microRNAs (herein after miRNAs) represent a recently uncovered class of small and endogenous non-coding RNAs. miRNAs play a well conserved and crucial role in normal biological processes, such as cell differentiation, proliferation and apoptosis through a complicated gene regulation networking. The recent rise of interest in miRNAs in cancer research is ascribed to the breakthrough of their role in many pathological processes, including malignant transformation. miRNAs signatures have been clearly defined for certain types of cancer, with correlation to tumor aggressiveness, therapy response and patient outcome. Furthermore, the use of miRNAs as therapeutic targets for cancer is currently under investigation. The aim of this review is to focus on the role of miRNAs in breast cancer development and to summarize the evidence for their potential diagnostic and therapeutic applications in clinical practice.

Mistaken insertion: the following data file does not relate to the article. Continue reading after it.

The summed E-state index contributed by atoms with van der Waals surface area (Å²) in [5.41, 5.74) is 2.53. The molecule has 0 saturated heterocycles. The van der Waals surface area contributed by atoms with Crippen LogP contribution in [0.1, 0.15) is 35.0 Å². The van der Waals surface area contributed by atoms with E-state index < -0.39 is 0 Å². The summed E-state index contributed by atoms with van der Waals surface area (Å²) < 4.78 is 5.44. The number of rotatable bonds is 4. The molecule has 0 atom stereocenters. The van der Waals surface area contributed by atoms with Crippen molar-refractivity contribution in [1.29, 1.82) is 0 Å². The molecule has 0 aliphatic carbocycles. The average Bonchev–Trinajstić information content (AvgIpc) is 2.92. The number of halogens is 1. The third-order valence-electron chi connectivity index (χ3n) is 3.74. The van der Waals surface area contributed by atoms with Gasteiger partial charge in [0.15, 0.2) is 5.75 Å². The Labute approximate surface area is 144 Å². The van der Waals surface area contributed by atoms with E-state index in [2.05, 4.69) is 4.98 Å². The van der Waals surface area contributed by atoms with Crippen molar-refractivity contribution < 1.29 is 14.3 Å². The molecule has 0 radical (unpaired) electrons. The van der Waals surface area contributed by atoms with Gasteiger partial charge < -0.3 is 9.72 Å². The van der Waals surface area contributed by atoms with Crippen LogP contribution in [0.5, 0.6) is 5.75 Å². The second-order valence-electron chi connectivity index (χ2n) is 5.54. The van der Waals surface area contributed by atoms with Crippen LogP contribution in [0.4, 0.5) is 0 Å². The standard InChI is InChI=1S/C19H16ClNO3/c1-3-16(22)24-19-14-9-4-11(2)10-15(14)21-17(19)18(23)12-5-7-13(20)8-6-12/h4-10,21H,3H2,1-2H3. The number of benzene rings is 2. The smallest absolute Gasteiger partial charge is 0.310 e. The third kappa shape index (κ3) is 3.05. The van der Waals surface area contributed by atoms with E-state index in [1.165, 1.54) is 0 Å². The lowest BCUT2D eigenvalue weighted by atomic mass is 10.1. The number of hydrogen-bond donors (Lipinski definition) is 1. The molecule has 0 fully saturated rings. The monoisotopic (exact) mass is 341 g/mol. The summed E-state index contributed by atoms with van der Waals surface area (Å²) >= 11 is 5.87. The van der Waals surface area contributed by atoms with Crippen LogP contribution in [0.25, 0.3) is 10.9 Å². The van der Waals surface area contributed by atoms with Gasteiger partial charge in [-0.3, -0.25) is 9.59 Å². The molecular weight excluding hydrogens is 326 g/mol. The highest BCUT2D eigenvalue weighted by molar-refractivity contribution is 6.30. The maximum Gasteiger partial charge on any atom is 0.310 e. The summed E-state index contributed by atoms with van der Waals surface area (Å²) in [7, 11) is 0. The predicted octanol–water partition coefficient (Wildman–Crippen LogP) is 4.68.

- Breast cancer
- Targeted therapy
ASJC Scopus subject areas
- Radiology Nuclear Medicine and imaging